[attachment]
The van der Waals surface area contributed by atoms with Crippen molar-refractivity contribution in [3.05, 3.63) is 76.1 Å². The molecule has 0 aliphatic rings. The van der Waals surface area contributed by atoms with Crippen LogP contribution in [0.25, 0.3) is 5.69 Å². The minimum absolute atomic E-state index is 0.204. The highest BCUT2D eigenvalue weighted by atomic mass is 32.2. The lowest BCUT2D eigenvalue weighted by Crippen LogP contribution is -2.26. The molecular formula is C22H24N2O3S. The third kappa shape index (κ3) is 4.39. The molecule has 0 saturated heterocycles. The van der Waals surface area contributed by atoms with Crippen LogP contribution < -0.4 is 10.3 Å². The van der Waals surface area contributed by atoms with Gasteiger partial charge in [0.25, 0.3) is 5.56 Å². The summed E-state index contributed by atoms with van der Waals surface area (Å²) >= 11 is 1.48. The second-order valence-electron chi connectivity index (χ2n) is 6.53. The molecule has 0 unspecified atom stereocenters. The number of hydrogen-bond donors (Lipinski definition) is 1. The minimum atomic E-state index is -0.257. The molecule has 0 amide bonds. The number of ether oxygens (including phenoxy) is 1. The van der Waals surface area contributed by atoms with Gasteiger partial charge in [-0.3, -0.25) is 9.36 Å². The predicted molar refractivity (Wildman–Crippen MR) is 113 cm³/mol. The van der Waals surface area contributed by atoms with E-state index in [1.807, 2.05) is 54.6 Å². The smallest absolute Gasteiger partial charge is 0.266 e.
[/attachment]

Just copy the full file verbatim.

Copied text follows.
The van der Waals surface area contributed by atoms with Crippen molar-refractivity contribution in [3.05, 3.63) is 76.1 Å². The molecule has 0 aliphatic rings. The van der Waals surface area contributed by atoms with Crippen LogP contribution in [0.25, 0.3) is 5.69 Å². The minimum absolute atomic E-state index is 0.204. The highest BCUT2D eigenvalue weighted by atomic mass is 32.2. The lowest BCUT2D eigenvalue weighted by Crippen LogP contribution is -2.26. The molecular formula is C22H24N2O3S. The third kappa shape index (κ3) is 4.39. The molecule has 0 saturated heterocycles. The van der Waals surface area contributed by atoms with Crippen LogP contribution < -0.4 is 10.3 Å². The van der Waals surface area contributed by atoms with Gasteiger partial charge in [0.25, 0.3) is 5.56 Å². The summed E-state index contributed by atoms with van der Waals surface area (Å²) >= 11 is 1.48. The second-order valence-electron chi connectivity index (χ2n) is 6.53. The molecule has 0 unspecified atom stereocenters. The number of hydrogen-bond donors (Lipinski definition) is 1. The minimum atomic E-state index is -0.257. The molecule has 0 amide bonds. The number of ether oxygens (including phenoxy) is 1. The van der Waals surface area contributed by atoms with Gasteiger partial charge in [-0.3, -0.25) is 9.36 Å². The predicted molar refractivity (Wildman–Crippen MR) is 113 cm³/mol. The van der Waals surface area contributed by atoms with E-state index in [1.807, 2.05) is 54.6 Å². The smallest absolute Gasteiger partial charge is 0.266 e.